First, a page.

Tuesday's increasing cloud cover will persist into the night, bringing an end to the clear skies. Beginning Wednesday morning, the sunny, unseasonably warm temperatures Mid-Missouri has seen for the past few days will leave as a cold front associated with a low pressure system moves through the area. Winds will begin to pick up ahead of this system before rain is expected on-and-off Wednesday and Thursday. Two waves of thunderstorms are possible with this system: one in the morning and one in the afternoon. These storms have the potential to be strong to severe, with the main threat being stronger wind and small hail. The rain will end late Wednesday evening, but pick up again after midnight. The rain continues into Thursday as Columbia sees a return to cooler temperatures. By Friday, the low pressure system has moved out of Mid-Missouri, so clearer skies and warmer temperatures will return.
This forecast was assembled using the 12Z run of the GFS, SREF and GEFS plumes for temperatures, GFS soundings, and the 19Z run of the HRRR for storm timing. The most recent runs of the GFS and HRRR had the most accurate initial conditions and consensus for Wednesday's system, and were chosen for this reason. GFS soundings were used to examine the potential threat for hail and minor tornadoes.
At the 250-mb level, divergence associated with a negatively-tilted trough will move into Missouri around 09Z Wednesday. The low pressure system at the base of the trough will break off and become a closed low by 00Z Thursday, and continue on a northeastward track, moving out of Missouri by 12Z Friday. While there will still be divergence in the region Friday, it is in much lesser amounts.
500-mb plots of heights and vorticity show the strength of the low impacting our area on Wednesday. By 09Z Wednesday, the first wave of vorticity moves through our forecasting area, allowing for storms in the early to mid-morning hours. This wave moves out of the area, but by 18Z Wednesday the majority of the vorticity associated with the low moves into our area, bringing with it the second opportunity for severe storms on Wednesday. The potential severity of these storms will be determined from examining GFS soundings. Missouri remains under the influence of this low for the entirety of Thursday providing support for the continued rain showers. By 12Z Friday, the abundant vorticity has moved out of the area, leaving cloudy skies and calmer conditions in its wake.
700-mb plots of relative humidity and heights demonstrate the timing and intensity of this precipitation event. Higher relative humidity values begin appearing in Mid-Missouri around 09Z Wednesday, which is when the first round of storms will pass through the area. This moisture lingers until around 00Z Thursday, providing a brief break from the rain before it returns around 09Z Thursday and stays throughout the remainder of the day. By Friday at 09Z, the high moisture values will move out of the area along with the low pressure system, allowing for clearer skies to return.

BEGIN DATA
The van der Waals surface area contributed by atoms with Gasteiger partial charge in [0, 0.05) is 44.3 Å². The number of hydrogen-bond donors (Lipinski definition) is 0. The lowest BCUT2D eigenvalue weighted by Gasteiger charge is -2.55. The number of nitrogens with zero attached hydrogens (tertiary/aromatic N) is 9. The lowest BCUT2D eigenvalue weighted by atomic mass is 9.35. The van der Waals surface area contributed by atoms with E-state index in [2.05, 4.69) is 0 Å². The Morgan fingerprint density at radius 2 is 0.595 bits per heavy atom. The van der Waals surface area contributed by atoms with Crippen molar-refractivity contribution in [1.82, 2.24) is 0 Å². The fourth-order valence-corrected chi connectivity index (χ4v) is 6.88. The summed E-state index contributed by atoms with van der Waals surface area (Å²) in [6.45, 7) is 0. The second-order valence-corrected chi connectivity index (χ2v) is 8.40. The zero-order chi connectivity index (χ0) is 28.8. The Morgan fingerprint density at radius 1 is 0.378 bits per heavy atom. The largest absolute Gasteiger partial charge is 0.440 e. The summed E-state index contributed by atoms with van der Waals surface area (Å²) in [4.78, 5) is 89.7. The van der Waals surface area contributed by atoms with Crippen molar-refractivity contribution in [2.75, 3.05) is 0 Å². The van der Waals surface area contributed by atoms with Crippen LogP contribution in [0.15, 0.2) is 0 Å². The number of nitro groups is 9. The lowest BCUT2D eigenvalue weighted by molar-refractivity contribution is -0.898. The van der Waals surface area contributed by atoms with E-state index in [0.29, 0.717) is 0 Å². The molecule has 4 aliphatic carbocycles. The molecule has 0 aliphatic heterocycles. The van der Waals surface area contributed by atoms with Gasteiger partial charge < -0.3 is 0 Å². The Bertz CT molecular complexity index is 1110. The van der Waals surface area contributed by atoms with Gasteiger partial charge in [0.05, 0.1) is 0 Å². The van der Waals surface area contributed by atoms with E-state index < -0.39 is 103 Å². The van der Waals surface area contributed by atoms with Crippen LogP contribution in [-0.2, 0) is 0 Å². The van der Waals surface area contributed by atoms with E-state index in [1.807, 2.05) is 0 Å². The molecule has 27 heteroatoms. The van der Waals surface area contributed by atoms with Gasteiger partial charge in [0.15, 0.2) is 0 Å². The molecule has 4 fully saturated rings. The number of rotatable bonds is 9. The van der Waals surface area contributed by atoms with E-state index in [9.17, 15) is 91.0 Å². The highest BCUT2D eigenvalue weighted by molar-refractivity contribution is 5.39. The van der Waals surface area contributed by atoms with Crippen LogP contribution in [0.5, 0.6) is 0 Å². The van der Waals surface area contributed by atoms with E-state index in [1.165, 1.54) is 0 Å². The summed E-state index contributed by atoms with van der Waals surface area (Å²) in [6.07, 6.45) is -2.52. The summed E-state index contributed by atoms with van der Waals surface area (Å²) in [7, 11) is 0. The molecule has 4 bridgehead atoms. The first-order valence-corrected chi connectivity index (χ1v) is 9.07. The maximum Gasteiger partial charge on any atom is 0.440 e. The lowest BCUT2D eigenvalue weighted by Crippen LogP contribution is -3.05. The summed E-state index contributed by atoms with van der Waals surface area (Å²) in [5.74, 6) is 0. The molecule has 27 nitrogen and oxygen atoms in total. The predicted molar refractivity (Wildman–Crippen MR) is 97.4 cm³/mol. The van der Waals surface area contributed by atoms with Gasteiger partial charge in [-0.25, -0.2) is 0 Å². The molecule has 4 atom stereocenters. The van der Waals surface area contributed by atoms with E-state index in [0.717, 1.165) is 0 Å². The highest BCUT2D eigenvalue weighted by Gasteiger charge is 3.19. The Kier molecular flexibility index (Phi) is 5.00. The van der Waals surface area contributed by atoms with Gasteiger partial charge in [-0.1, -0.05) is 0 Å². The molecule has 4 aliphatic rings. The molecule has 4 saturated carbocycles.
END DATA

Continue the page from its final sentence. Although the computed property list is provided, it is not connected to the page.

At the 850-mb level, heights, winds, and temperatures depict the passage of a cold front and the moisture transport associated with this system. A LLJ with south-southwesterly winds provides the moisture transport from the Gulf, giving this system plenty of available moisture. The passage of the low pressure system will shift the winds to a more westerly direction, one reason as to why cooler temperatures can be expected after Wednesday. Another shift in the winds south of the low indicate the passage of a cold front around 21Z Wednesday. The westerly winds will help move the moisture out of the area by Thursday evening, and by Friday all abundant moisture has left.
At the surface level, plots of MSLP, thickness, and winds display the passage of the cold front more clearly. The cold front passes around 21Z Wednesday. Strong pressure gradients ahead of the front support windy conditions. A small shortwave ridge enters the area on Friday, adding further support to the calm and clear conditions.
GFS soundings were used to determined the severity of Wednesday's two rounds of storms. Wednesday morning around 09Z, MUCAPE values are estimated at 1027 J/kg. However, soundings also indicate abundant downward motion, which could cause an updraft to not reach its highest potential. By 12Z, updrafts will dominate with MUCAPE values of 762 J/kg, where small hail could be a threat throughout the day. 3-6 hours later, shear values lie within 30-40 m2/s2, so with enough rotation, a spin-up tornado cannot be ruled out IF the atmosphere can recover after Wednesday morning's storms.